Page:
A group from St. John Lutheran left Saturday for southwest Alabama to help with improvement projects and church activities. The group includes (top row, from left) Robin Burkman, Kirk Franck, Larry Kiewel, (second row, from left) Michael Miller, Marcus Giesen, John Karl, Sam Karl, Ricky Fogarty, John Franck, Jonathan Pressley, (third row, from left) Luke Siemon, Aiden Ladd, McKenzie Koepp, Madison Lark, Cassidy Burkman, Ally Ann Fink, Adriana Craswell, Alaina Craswell, Jacob Siemon, Cole Vechinski,  (fourth row, from left) Katelyn Schmit, Emilyn Siemon, Dana Baker, Alyssa Baker, Danielle Hron, Alexander Vechinski,  (bottom row, from left) Andrea Jeurissen, Emily Pintozzi, Danika Schroeder, Torbjor Schroeder and Mary Pesta.
A group from St. John Lutheran left Saturday for southwest Alabama to help with improvement projects and church activities. The group includes (top row, from left) Robin Burkman, Kirk Franck, Larry Kiewel, (second row, from left) Michael Miller, Marcus Giesen, John Karl, Sam Karl, Ricky Fogarty, John Franck, Jonathan Pressley, (third row, from left) Luke Siemon, Aiden Ladd, McKenzie Koepp, Madison Lark, Cassidy Burkman, Ally Ann Fink, Adriana Craswell, Alaina Craswell, Jacob Siemon, Cole Vechinski,  (fourth row, from left) Katelyn Schmit, Emilyn Siemon, Dana Baker, Alyssa Baker, Danielle Hron, Alexander Vechinski,  (bottom row, from left) Andrea Jeurissen, Emily Pintozzi, Danika Schroeder, Torbjor Schroeder and Mary Pesta.
They’ve been told the heat will be excessive, the humidity unbearable. But for a group of youth who left St. John Lutheran Church Saturday and return next weekend, the experience will prove memorable.
A group of 24 youth and a half-dozen adult leaders left Belle Plaine for Bayou La Batre, a city of just over 2,300 residents in southwest Alabama. Almost eight years later, the community still suffers in the wake of Hurricane Katrina past hurricanes and an oil spill that devastated the area’s fragile fishing-dependent economy.
The median income for a household in Bayou La Batre is $24,539.
The per capita income for the city was $9,928. Almost one-fourth of the city’s families live below the poverty line.
By comparison, Belle Plaine’s median household income in 2011 was just over $70,300 with about 3 percent of the people living below the poverty line, according to the U.S. Census Bureau.
The Belle Plaine youth will spend days during their week in Bayou La Batre painting and working on cleanup projects. They’ll also participate in vacation Bible school-like activities during their off hours, said Kirk Franck, one of the organizers and parent leaders of the St. John Lutheran youth group.
For the Belle Plaine youth, the trip is another opportunity to experience youth in less-fortunate parts of the country and share faith, culture and experiences.
Sam Karl, 18, has been on four previous trips -- Denver in 2009, Yakama Wash. in 2010, Niagara Falls, N.Y. in 2011, and Milwaukee, Wis. last summer.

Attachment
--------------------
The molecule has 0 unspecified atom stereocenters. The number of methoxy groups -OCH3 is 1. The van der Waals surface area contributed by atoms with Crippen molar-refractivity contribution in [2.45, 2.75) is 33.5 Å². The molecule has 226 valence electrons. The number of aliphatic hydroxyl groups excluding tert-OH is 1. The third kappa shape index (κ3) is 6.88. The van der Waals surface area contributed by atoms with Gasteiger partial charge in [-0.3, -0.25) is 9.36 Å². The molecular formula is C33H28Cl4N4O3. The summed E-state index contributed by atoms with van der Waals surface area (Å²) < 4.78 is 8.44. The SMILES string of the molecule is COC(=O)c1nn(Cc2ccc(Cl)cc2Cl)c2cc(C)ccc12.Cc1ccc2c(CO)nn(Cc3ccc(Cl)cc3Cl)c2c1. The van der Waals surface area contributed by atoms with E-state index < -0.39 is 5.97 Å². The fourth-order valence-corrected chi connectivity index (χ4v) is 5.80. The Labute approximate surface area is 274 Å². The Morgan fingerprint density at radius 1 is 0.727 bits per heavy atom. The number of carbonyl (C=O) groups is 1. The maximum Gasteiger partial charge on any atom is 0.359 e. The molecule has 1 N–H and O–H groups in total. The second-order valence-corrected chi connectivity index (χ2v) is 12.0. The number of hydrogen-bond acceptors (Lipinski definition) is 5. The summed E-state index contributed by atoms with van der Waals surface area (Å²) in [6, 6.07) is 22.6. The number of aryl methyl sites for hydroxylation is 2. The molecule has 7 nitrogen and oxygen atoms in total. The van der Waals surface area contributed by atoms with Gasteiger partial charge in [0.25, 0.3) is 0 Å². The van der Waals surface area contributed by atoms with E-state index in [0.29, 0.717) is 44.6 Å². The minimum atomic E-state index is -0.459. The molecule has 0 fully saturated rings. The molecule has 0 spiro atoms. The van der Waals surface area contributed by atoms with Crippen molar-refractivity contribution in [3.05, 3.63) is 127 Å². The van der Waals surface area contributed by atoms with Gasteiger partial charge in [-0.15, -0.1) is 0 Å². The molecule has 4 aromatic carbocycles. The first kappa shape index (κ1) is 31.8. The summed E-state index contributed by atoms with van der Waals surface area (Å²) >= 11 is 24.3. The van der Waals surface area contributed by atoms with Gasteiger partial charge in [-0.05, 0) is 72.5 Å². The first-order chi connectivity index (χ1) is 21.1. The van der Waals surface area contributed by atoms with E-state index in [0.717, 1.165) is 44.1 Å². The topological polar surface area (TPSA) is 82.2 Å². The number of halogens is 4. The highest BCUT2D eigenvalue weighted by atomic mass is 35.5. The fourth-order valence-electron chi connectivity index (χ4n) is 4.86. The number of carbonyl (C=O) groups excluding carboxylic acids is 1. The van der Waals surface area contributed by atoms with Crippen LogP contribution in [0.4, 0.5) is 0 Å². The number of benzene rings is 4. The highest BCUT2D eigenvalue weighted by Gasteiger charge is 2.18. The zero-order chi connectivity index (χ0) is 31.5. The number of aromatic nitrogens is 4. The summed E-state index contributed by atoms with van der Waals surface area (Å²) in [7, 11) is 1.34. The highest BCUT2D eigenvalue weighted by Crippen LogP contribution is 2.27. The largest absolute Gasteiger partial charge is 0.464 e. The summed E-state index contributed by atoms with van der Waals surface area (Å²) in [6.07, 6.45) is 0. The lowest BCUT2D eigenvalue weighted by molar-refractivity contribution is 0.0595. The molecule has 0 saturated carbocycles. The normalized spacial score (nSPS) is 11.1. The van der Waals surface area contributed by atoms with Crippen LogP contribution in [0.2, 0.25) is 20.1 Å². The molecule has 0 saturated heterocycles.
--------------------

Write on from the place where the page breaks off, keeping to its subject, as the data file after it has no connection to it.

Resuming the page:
“I started going on mission trips because some kids from my church who went on previous ones said it was really fun. My first mission trip in Denver was a blast and I’ve gone every year since,” he said. “The trips are really fun because you get to go outside of Belle Plaine for a week and make a difference in another community by helping people.”
On these trips, Karl has fed homeless people, worked with kids and senior citizens, painted houses, performed yard work, and helped out at homeless shelters. “Going on these trips, I’ve learned not to take what I have in my life for granted because there is so many people who have it worse out there,” he said.

Staying Power
The lessons are lasting for many of the youth.
“I am a fortunate person for the things I own and the home I have to live in,” said Cole Vechinski, a BPHS senior. “Helping out those who may be homeless or suffering through famine is an amazing moment, especially seeing the smiles from the people I help because I know I made that happen.”
Jacob Siemon, like Karl, is on his fifth trip. While visiting another city was the initial draw, Siemon soon realized he gets as much out of the week as he puts into it.
“The most enjoyable experiences to me are when I can see that we have truly helped a total stranger,” he said. “Spirituality lies within everyone, whether they are religious or not. Throughout the years on these trips, I have learned that it does not matter how another person approaches faith, but if they open their arms to other people, God will help them.”
Ricky Fogarty recalls the New York trip two years ago. He worked with children ages 3-8, playing and reading books. Last year in Milwaukee, he was busy with work around the community.
“I made flower beds for an organic company, cleaned out warehouses, and a few other small jobs,” he said. “I learned a lot about different lifestyles in places suffering from poverty and what the people there have to do to get by everyday. My views on life were altered quite a bit because of the experiences with people at the sites.”
The group left St. John on a coach bus complete with wi-fi. It was a more comfortable ride than van rides the church’s youth previously enjoyed. But for Vechinski, the rides to the city are among the best part of the week.
“We become much closer to each other being able to take a road trip with some people you might not talk to very much at school and by the time you get to the destination they are your new buddy to chill with during downtime at the mission trip site,” he said.